This gave a nice visualisation, but performance was terrible. I had to make some performance tweaks:

  1. Merge the geometry of all the toruses (torii?) into one giant geometry. It’s the same number of edges and triangles, but a lot more performant in three.js (presumably because it’s a single call to webgl under the hood)
    1. (Actually not just one giant geometry – I ended up doing it in batches of 300 toruses, because then the data appears progressively on-screen, acting as a kind of built-in progress bar.)
  2. Simplify the number of faces on each torus. This turned out to be useful later on too, where the “chunky” toruses give a better idea of movement when they’re spinning
  3. Sort the dataset so that the largest “hops” (by number of people, not distance) was at the top of the list, and then cutoff the visualisation at a certain point. This is partly to reduce the visual “clutter” of thousands of small datapoints on the map, but mostly to improve drawing performance. I added a “Data detail level” selector which defaults to a “medium” level of detail, but with “low” and “high” options so that people on slower/older devices can still view the data, and people on higher-end machines can see more.

At this point we’ve got a pretty good visualisation:

(Visualisation of people commuting for study in the Auckland region)

Detecting a click on a particular region to display metadata

Three.js has a built-in raycaster which you can use to project a mouseclick into the scene & find any polygons that it intersects. This was where I used the topojson data to create an array of polygons representing the regions. It took a while to figure out how to transform the topojson data into polygons (with holes), but seemed quite reliable once done.

When a user clicks on a region, four things happen:

  1. The yellow “hops” across the whole country are hidden
  2. Only hops into or out of the selected region are shown – but all of them are shown, even ones that are too small and miss the cut-off to be shown on the whole-country visualisation
  3. The hops are colour-coded: red means into the selected region, and blue means out of the selected region.
  4. The hops also rotate to indicate direction (because we don’t want to rely just on colour, for vision-impaired users)
  5. A table on the right-hand side shows a textual representation of the data.

Of these, the most interesting to implement was the rotation of the hoops to indicate direction. I couldn’t use a half-torus shape anymore; I needed to use a full torus. But I didn’t want to see the bottom half of each torus, so I used a clipping plane to remove the bottom half of each torus. The visualisation is quite striking:

Next steps

Overall I’m really happy with how the project turned out. One of things I enjoyed was having a hard deadline to work to – often with Agile projects, you just keep going while you’re still adding value, so you don’t know from iteration to iteration when the project will finish. That’s generally a good thing from a business value perspective, but means you never really know when you’re going to be “done”!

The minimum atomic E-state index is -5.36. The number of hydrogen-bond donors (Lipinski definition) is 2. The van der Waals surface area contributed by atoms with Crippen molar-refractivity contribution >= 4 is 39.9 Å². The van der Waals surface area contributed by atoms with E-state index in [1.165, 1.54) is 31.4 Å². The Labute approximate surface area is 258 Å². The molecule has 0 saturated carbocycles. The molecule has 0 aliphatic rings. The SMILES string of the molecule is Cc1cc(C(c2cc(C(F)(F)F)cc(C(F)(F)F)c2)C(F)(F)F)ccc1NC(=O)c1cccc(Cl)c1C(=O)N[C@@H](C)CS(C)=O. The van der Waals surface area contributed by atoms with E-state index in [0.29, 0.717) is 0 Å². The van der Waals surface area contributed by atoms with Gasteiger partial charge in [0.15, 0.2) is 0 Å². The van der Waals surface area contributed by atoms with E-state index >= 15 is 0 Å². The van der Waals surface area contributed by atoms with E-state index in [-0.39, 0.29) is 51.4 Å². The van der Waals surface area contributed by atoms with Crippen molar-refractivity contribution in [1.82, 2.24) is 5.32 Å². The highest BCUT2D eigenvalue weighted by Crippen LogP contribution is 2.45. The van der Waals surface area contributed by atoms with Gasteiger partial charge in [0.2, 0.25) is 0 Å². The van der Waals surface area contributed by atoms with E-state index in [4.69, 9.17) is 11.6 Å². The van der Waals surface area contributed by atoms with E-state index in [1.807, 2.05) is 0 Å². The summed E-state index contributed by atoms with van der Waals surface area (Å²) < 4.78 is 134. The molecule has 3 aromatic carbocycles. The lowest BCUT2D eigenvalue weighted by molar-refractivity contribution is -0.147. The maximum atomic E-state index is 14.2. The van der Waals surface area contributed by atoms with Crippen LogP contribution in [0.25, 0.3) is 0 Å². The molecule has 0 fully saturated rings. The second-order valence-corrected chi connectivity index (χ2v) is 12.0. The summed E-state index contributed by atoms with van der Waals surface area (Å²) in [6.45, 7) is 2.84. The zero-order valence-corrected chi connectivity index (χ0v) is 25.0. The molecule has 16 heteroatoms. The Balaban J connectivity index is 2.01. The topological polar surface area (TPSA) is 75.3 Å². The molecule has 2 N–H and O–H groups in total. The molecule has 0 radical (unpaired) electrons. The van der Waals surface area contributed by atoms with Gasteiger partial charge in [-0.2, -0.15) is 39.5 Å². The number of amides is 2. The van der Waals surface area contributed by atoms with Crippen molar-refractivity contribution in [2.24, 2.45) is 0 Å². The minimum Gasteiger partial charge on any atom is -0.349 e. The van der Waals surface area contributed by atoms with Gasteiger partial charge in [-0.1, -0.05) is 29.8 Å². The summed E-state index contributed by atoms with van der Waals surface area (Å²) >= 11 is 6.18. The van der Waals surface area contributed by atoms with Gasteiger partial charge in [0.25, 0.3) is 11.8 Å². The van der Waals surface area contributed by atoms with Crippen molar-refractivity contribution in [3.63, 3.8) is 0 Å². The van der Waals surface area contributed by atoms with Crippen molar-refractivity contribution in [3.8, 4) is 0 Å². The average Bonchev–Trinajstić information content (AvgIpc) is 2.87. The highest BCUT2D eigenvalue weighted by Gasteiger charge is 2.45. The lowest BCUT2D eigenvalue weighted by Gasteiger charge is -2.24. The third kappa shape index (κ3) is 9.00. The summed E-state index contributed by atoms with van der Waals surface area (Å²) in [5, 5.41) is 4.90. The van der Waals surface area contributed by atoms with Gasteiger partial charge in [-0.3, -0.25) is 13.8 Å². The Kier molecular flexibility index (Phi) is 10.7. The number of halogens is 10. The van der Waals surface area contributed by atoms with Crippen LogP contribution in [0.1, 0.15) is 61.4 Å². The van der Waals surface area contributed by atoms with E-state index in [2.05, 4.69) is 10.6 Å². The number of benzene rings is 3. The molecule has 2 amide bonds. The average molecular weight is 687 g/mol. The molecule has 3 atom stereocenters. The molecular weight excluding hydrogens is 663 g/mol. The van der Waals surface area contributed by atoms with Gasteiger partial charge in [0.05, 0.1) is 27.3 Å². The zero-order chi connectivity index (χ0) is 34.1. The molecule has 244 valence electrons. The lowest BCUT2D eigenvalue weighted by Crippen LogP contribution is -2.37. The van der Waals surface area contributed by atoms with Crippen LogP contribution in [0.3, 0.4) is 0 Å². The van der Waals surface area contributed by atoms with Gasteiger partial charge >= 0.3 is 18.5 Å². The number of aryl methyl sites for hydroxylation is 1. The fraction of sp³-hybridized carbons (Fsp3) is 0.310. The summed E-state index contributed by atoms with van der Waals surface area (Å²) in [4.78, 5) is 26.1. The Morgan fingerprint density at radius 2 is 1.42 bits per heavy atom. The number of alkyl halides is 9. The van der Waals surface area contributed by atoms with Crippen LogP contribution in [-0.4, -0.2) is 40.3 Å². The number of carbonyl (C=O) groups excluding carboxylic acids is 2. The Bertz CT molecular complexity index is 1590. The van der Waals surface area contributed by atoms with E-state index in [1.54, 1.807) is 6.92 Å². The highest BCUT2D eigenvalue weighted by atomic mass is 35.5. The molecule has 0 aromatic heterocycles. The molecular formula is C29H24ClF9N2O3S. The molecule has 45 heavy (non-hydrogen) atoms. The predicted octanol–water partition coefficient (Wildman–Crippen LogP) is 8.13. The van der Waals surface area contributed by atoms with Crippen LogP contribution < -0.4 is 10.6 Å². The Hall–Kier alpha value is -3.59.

Having said that, if I had more time, I would have liked to:

  1. Add a sub-visualisation for the travel inside each region. The dataset contains that data, and my entry shows the data in the table on the right-hand side when you click on a particular region. It can’t really be visualised with the “hop” concept, because the “from” point is the same as the “to” point. I would like to try out extruding the regions on the Z axis, and having the height of each region’s extrusion represent the number of people travelling to work/study inside that region. This would be visible if you select the “Study at home” (or “Work at home”) option from the “Mode of transport” selector.
  2. Tweak performance a little more. The data still takes too long to load, and the status bar sits at 0% for most of that.
  3. Check the usability of the green-on-black design. Personally, I really like the design aesthetic (it echoes back to my roots on an Apple ][e) but I’m not sure that there is enough contrast for visually-impaired users.
  4. Add some instructions. The lack of instructions was a design choice, and I was hoping that no instructions would encourage people to try things out (e.g. click/drag the map, click on regions) - but watching people actually use it, I found that some people need instructions almost as a “permission” to try things out.

Summary

I really enjoyed this project and I hope StatsNZ promote the entries so that people have a chance to play with it!

I’m available for data visualisation work - if your company has a lot of data and no good way to make sense of it, please get in touch: darren@bruning.net.nz